As far as conventions go, we used to travel all up and down the eastern seaboard going to shows but with a really strong Canadian dollar those days are done. We exhibit at Fan Expo Toronto and other local shows but no others. Fan Expo for us is typically a month’s worth of sales in 3 days so that’s a no brainer. Lately I have been setting up at smaller local toy shows as well. But we are one of the now becoming rare breed of comic stores that deals extensively in vintage material. It’s all about diversity!

Jay: Interesting. Edmonton has a bigger population than Hamilton and we can get media but we can’t get the school board to recognize comics as something worthy to put in their schools. The majority of places we supply/support are remote communities and private schools.

Marc: Of the 5 stores in Hamilton, I’m fairly certain only 3 participate. It’s pretty sad really.

Jay: Depending on how you define “participate”, in Edmonton we have 11 comic stores of which we are the only ones who advertise/promote the event. 4 others have a couple of the titles out on a table but usually without signage, according the people who make the rounds on the day. One gaming store took part this year with events.

John Tinkess, manager of Another Dimension in Calgary.

We hold multiple events throughout the year but Free Comic Book Day is definitely the biggest. Like Marc, we’ve had little success getting the local media to pay attention so instead we have to rely more on guerilla tactics such as cross-promotions with other local businesses, prominent signage on a very busy downtown street and good, old-fashioned word of mouth. FCBD has grown for us each year and I think the consistent date and industry-wide marketing has helped to in grain it in more people’s minds. It is also typically our highest sales day of the year so, while our investment in the “free” books and extra staff is significant, those costs are more than made up for by the additional sales. We have also had decent success handing out bounce back coupons on FCBD, bringing some of those new faces back into the store at a later date and in turn having some of those turn into regular customers. It’s ironic that you refer to it as the event “no retailer can afford to skip” because there are at least a couple of stores here in town that stopped participating several years ago but I’m always happy to have them send customers my way. Anything that can help bring new or lapsed customers into the store and give us the chance to convert them into regular readers is a good thing and FCBD is absolutely worth the effort.

Christopher: I’m wondering why other shops don’t participate in Free Comic Book Day. Do you think it’s apathy about the possibility of reaching new audiences? Are some stores not well-capitalized enough to do a $250 marketing investment? We’ve come close to opting out in the past because none of the offered books were ones that we were interested in promoting, in either the short or long-term, but I can’t imagine that’s a problem for most shops. Why do you think they don’t bother?

John: “Too much hassle” is the response I’ve heard and I think if they’re not going to do any promotion outside of their existing customer base, then it probably is. Having a stack of books at the counter that you’re grudgingly giving out to regulars really misses the whole point of the day.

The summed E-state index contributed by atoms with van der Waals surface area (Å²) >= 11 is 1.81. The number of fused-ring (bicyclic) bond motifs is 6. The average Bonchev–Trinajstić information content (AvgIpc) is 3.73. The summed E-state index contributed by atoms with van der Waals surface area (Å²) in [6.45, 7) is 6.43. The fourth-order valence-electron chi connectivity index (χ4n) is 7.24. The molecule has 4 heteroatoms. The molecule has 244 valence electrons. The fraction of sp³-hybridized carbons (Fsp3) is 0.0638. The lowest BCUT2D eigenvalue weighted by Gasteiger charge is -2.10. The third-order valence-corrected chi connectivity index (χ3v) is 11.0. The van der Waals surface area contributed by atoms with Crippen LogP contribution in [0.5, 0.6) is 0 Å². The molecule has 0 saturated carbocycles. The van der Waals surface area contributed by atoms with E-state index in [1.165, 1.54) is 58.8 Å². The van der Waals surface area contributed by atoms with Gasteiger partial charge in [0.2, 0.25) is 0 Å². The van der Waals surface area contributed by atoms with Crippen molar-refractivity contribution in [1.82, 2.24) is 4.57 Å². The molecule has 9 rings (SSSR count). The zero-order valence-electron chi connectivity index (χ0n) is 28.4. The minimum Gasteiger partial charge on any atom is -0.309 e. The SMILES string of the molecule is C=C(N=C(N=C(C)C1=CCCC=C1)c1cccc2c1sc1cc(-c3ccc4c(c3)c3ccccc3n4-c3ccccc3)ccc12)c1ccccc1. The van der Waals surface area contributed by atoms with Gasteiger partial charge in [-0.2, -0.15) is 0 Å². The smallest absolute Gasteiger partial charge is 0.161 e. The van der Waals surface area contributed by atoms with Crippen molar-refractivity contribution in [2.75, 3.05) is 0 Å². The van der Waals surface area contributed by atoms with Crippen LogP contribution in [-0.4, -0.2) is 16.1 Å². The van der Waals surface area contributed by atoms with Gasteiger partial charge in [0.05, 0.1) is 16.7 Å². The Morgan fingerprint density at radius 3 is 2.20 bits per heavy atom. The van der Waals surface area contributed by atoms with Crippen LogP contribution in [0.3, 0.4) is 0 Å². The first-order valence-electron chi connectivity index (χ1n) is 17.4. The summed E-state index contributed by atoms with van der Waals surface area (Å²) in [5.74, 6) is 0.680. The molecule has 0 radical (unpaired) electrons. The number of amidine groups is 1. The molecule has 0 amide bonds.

Bruno Andreacchi, B.A.’s Comics in London Ontario.  Slight spine damage otherwise I’m fine to very fine.

FCBD. It was the best of times, it was the worst of times.

We see a lot of new faces and more kids than we can count and we always have a fantastic sales day. The publishers give us a better selection every year. It’s an amazing exhilarating experience! But we’re sooooo glad when it’s over. We always say, “Never again! We’re too old for this. Time to stop!” Maybe next year…

The books cost more and more each year and some people are still shocked to learn that we pay for the “free” books that we hand out. Some items don’t arrive in time or ship so close to FCBD that it means a lot of overtime for stamping and reading (or attempting to) for any possible inappropriate content that may cause problems. And then there are “the vultures”. We see them every year, once a year, with FCBD bags already stuffed to overflowing as they’ve circled every shop in town. “How many can we get?” (That’s usually all they say.) I swear, sometimes I think I’m a mere micron away from throwing a razor-sharp pog at them, like Oddjob, or banning them from the store forever. Maybe next year…

Perfunctory mentions notwithstanding, the local media barely seems to notice anymore. Something extraordinary, like fisticuffs in line between Batman and Joker, would have to happen to garner some real press. Maybe next year…

And then I come to my senses. As you say, Scott, it’s an event “…no retailer can afford to skip” and I sure don’t want to be “the comic shop that didn’t” because, that, I can’t afford. But, despite the headaches and all the hard work, I’m already looking forward to next year. And the next. And the next…

Jay: That reminds me; stamping comics. We found two problems with stamping comics. The first was the publishers. You know, those inconsiderate enough to not leave a space for a store to stamp the books and share the credit or those thoughtless enough to use a high gloss cover so the books can’t be stamped. And the second was space, spreading the books out so you could stamp them and let them dry.

So we switched to labels. Less physical space (and time) required to brand the books and if the publisher was thoughtless enough (and some still are after 10 YEARS) to not leave room for a stamp/label, we can put our sticker right over top of their logo!

Jennifer Haines, The Dragon in Guelph Ontario.  MA, B.Ed. Full-time teacher and comic store owner? Some say crazy… I say just crazy enough to work!

I love FCBD in concept. It’s a fantastic event to reach out to people and bring them into your store. More importantly, it puts books in the hands of people who might not otherwise be able to afford them. And I love seeing the store full of people. We stamp our books and we give away unlimited titles to our patrons. And we always run out of books by the end of the day. This year we had a face-painter and she was a HUGE hit with the kids!